(Results)__________________________________________________________________________                       Results                              Convention-                              al frying                       Frying pan                              pan havingTest   Kind of                  of this                              a flatNo.   food prepared      Cooking conditions                       invention                              bottom__________________________________________________________________________1  Fried egg      Oil was applied in a      thin film with cloth                        o    x      impregnated in advance      with oil.2  Hot cake        "               o    o3  Chinese meat      Oil was applied in a   dumplings      thin film and the      dumplings were steamed                        o    o      with water.4    "     The dumplings were fried      directly in the absence                        o    x      of oil film.5  Pork saute      One large spoon full of      oil was heated in advance                        o    o      and pork was placed on      top.6  Meat and      One large spoon full of   vegetable saute      oil was heated in advance                        o    o      and meat and vegetable      were fried in the order mentioned.__________________________________________________________________________ The cooked foods were rated on the three-mark scale, in which: o represents a cooked food which showed absolutely no sign of burning or adhesion to the inner face of frying pan and which was easily separated from the frying pan. o represents a cooked food which showed signs of burning, though very slightly. x represents a cooked food which showed signs of severe burning and which gave way when it was separated from the frying pan.

From the results given above, it is quite evident that the frying pan of the present invention produces neither burning nor adhesion in any sort of food and enjoys better properties than the conventional flat-bottomed frying pans.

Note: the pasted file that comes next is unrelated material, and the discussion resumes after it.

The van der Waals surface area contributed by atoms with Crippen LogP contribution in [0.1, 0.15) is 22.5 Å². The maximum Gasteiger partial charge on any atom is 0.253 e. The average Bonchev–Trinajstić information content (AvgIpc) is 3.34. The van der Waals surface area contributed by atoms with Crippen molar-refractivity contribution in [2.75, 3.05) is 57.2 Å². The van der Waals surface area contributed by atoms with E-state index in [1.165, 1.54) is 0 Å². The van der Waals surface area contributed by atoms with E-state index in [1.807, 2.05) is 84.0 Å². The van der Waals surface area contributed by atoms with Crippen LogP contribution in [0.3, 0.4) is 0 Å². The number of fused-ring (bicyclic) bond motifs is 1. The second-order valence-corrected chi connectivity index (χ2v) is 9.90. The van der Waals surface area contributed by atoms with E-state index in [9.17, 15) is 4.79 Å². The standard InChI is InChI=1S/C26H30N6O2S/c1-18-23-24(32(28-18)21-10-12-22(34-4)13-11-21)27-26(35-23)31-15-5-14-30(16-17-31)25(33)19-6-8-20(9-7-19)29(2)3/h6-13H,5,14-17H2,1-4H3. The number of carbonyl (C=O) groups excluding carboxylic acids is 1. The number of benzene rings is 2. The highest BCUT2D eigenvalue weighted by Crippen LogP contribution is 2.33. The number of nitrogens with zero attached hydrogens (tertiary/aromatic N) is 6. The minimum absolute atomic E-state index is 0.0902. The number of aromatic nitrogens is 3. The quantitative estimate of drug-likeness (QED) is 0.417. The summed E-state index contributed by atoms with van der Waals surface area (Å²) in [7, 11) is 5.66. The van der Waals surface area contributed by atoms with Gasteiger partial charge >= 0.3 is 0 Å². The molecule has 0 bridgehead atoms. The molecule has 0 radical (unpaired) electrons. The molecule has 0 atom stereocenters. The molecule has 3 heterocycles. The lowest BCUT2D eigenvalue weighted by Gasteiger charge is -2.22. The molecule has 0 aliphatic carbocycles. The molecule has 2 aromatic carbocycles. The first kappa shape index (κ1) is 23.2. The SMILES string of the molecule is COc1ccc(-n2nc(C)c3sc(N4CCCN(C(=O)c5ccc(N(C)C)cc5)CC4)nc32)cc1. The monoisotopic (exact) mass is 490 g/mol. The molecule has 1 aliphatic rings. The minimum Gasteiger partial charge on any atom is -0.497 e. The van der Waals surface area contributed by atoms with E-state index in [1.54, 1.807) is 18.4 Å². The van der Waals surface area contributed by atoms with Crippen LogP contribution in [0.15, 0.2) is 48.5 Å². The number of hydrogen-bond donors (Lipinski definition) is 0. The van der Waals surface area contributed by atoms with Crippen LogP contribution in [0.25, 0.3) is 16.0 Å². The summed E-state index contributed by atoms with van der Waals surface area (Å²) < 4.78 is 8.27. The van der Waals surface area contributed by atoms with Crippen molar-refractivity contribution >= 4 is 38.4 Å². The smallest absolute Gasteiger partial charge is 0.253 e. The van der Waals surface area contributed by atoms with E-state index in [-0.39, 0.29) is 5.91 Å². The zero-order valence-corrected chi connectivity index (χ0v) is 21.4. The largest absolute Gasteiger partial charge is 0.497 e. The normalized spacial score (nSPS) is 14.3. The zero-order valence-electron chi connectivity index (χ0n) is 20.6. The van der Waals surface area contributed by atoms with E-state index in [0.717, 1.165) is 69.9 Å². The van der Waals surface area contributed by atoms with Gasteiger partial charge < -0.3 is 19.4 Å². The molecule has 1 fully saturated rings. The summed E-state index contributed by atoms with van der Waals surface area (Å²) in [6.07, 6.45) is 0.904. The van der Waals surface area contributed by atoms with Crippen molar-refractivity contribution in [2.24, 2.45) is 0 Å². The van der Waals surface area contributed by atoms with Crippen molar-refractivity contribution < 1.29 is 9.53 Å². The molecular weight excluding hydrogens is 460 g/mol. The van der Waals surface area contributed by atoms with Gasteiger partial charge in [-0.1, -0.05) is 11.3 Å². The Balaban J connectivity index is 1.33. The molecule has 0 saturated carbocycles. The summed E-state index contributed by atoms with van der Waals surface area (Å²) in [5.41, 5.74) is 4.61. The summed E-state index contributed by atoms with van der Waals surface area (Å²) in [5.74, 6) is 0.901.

An experiment conducted by the inventors indicates that the frying pan of the present invention permits about a 10% saving in the fuel consumption as compared with the conventional frying pans.

The material of the frying pan of this invention is limited to iron. However, when an iron frying pan in accordance with this invention is coated with nickel or some other plating metal which does not contaminate food, the effect thereof is not affected by the coating.

The frying pan is used quite advantageously when its wall thickness falls in the range of from 1.2 to 1.6 millimeters. The best effect is obtained when the wall thickness is 1.4 millimeters.

An iron griddle was further prepared to have the same concaves and convexes as the above-described frying pan. Pieces of beef fried on the griddle showed absolutely no sign of burning.

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Referenced by
Citing PatentFiling datePublication dateApplicantTitle
US4446776 *Apr 18, 1983May 8, 1984Krischer Metal Products Co., Inc.Heating accessory
US5131320 *Dec 23, 1991Jul 21, 1992Little Factories, Inc.Image-forming griddle
US5351608 *Mar 18, 1992Oct 4, 1994Anchor Hocking CorporationBakeware with surface texture
US5396834 *Apr 15, 1994Mar 14, 1995Tvs S.P.A.Pots and pans with concentric grooves on bottom, porcelain enamel coating, uniform heating
US5411014 *Dec 30, 1993May 2, 1995Anchor Hocking CorporationRapid heating cookware
US5503063 *Feb 3, 1994Apr 2, 1996Ekco Housewares, Inc.Pizza crisper
US5921173 *Sep 23, 1997Jul 13, 1999Newell Operating CompanyBakeware with patterned surface texture
US6279771Aug 15, 1997Aug 28, 2001Doughmakers, L.L.C.Vessel with improved food support surface
US6722522Aug 28, 2001Apr 20, 2004Doughmakers, LlcVessel with improved food support surface
DE202013005417U1Jun 17, 2013Jun 28, 2013Lotte WeberGrillpfanne
Classifications
U.S. Classification99/422, 99/447, D07/359
International ClassificationA47J37/10
Cooperative ClassificationA47J37/10
European ClassificationA47J37/10